Volatility Isn’t Just for Stocks Anymore

Swings across asset classes have mounted in recent days, flashing a warning sign for the stock market.

Fluctuations in oil, bond and currency markets have jumped this month amid trade tensions between the U.S. and China and fears of slowing economic growth. U.S. stocks continued to fall Monday after declining last week and investors are bracing for continued turbulence across markets. The S&P 500 and Nasdaq Composite each fell 1.2% Monday. The Dow Jones Industrial Average dropped 1.5%.

Three gauges of swings in different assets have risen this month, FactSet and Cboe data show.

The Merrill Lynch Move Index, which measures volatility in government bonds, has jumped about 43% this month, FactSet data through Friday show. Measures of currency volatility and oil-market swings through the Cboe/CME FX Yen Volatility Index and Cboe Crude Oil ETF Volatility Index also have risen in August. The currency volatility gauge last Monday hit the highest level since early January.

The volatility across other asset classes has led some analysts to warn that it could surge even further in stocks.

The jump in currency and bond volatility can be a harbinger for stock volatility, said Stuart Kaiser, head of equity derivatives research at UBS Group AG. “That becomes a risk that equity volatility is going to move even further.”

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Expected swings in the Chinese yuan and U.S. dollar currency pair also jumped recently, as they did during the August 2015 swoon in equities and serving as a warning sign for stock prices, according to Credit Suisse.

For example, the last time expected swings jumped this high for the yuan-dollar currency pair was Aug. 11, 2015, wrote Mandy Xu, an equity derivatives strategist at Credit Suisse, in a note last Monday. Fears that China’s economy was slowing stoked selling in stocks around the world that month.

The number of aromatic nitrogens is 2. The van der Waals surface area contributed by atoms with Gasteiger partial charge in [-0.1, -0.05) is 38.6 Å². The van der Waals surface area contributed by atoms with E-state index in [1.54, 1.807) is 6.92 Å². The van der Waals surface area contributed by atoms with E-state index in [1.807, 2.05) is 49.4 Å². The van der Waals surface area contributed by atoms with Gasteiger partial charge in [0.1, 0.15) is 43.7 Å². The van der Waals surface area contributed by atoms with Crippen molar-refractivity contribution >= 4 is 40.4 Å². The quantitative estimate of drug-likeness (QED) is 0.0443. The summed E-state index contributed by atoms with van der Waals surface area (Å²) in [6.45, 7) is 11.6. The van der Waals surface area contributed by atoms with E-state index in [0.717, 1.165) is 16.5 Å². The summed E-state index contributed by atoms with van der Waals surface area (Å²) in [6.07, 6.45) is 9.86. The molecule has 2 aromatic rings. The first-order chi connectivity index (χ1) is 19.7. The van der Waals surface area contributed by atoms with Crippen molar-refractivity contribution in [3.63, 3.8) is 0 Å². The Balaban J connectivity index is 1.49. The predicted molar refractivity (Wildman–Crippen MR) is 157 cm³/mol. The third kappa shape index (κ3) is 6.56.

“We think risks going forward are tilted to the downside,” Ms. Xu wrote.

Since the financial crisis, the Cboe Volatility Index — also known as the VIX — has been considered an early warning signal for market distress. But how does it work? WSJ explains. Photo Composite: Tom McCarten for The Wall Street Journal.

This was partly on display last week: The yuan’s recent depreciation preceded the biggest fall for equities in months on Monday, while government-bond moves fueled fluctuations in stocks Wednesday.

In another sign that investors are bracing for big swings in markets over the next month, near-dated futures contracts tracking the Cboe Volatility Index, or VIX, jumped above ones expiring later. Generally, investors account for higher volatility later because of greater uncertainty further out, making the inversion unusual for the derivatives markets.

This expectation of near-term market swings could last, some analysts say. It is unclear when trade tensions will dissipate, and those have wide-ranging implications on stock, bond and currency markets.

“The biggest driver of financial markets right now is the trade tensions,” said Brian McMahon, chief investment officer of Thornburg Investment Management. “People aren’t sure which way to turn.”

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Write to Gunjan Banerji at Gunjan.Banerji@wsj.com

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